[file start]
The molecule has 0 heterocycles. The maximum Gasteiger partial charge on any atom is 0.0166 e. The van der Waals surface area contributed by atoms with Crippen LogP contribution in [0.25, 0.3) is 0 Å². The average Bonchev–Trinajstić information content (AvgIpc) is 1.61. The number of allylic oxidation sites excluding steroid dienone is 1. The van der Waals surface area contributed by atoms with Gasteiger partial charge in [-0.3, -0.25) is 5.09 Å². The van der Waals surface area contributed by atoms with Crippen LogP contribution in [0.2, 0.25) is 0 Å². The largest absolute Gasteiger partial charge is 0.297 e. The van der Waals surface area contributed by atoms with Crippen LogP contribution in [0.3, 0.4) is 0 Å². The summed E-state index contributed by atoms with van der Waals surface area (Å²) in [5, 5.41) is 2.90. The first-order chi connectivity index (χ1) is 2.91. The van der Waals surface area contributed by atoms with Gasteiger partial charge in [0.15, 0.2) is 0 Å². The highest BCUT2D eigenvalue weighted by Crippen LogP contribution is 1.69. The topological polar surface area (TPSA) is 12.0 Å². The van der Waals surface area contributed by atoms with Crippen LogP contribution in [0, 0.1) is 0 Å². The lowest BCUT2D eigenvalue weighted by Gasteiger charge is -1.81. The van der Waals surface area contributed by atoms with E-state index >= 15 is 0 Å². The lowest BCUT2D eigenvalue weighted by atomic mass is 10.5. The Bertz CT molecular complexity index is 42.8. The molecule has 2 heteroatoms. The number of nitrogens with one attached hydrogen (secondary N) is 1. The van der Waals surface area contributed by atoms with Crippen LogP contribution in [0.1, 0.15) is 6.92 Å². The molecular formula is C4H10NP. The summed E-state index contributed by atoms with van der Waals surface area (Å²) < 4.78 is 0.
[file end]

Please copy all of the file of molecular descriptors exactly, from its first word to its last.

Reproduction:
The molecule has 0 heterocycles. The maximum Gasteiger partial charge on any atom is 0.0166 e. The van der Waals surface area contributed by atoms with Crippen LogP contribution in [0.25, 0.3) is 0 Å². The average Bonchev–Trinajstić information content (AvgIpc) is 1.61. The number of allylic oxidation sites excluding steroid dienone is 1. The van der Waals surface area contributed by atoms with Gasteiger partial charge in [-0.3, -0.25) is 5.09 Å². The van der Waals surface area contributed by atoms with Crippen LogP contribution in [0.2, 0.25) is 0 Å². The largest absolute Gasteiger partial charge is 0.297 e. The van der Waals surface area contributed by atoms with Crippen LogP contribution in [0.3, 0.4) is 0 Å². The summed E-state index contributed by atoms with van der Waals surface area (Å²) in [5, 5.41) is 2.90. The first-order chi connectivity index (χ1) is 2.91. The van der Waals surface area contributed by atoms with Gasteiger partial charge in [0.15, 0.2) is 0 Å². The highest BCUT2D eigenvalue weighted by Crippen LogP contribution is 1.69. The topological polar surface area (TPSA) is 12.0 Å². The van der Waals surface area contributed by atoms with Crippen LogP contribution in [0, 0.1) is 0 Å². The lowest BCUT2D eigenvalue weighted by Gasteiger charge is -1.81. The van der Waals surface area contributed by atoms with E-state index >= 15 is 0 Å². The lowest BCUT2D eigenvalue weighted by atomic mass is 10.5. The Bertz CT molecular complexity index is 42.8. The molecule has 2 heteroatoms. The number of nitrogens with one attached hydrogen (secondary N) is 1. The van der Waals surface area contributed by atoms with Crippen LogP contribution in [0.1, 0.15) is 6.92 Å². The molecular formula is C4H10NP. The summed E-state index contributed by atoms with van der Waals surface area (Å²) < 4.78 is 0.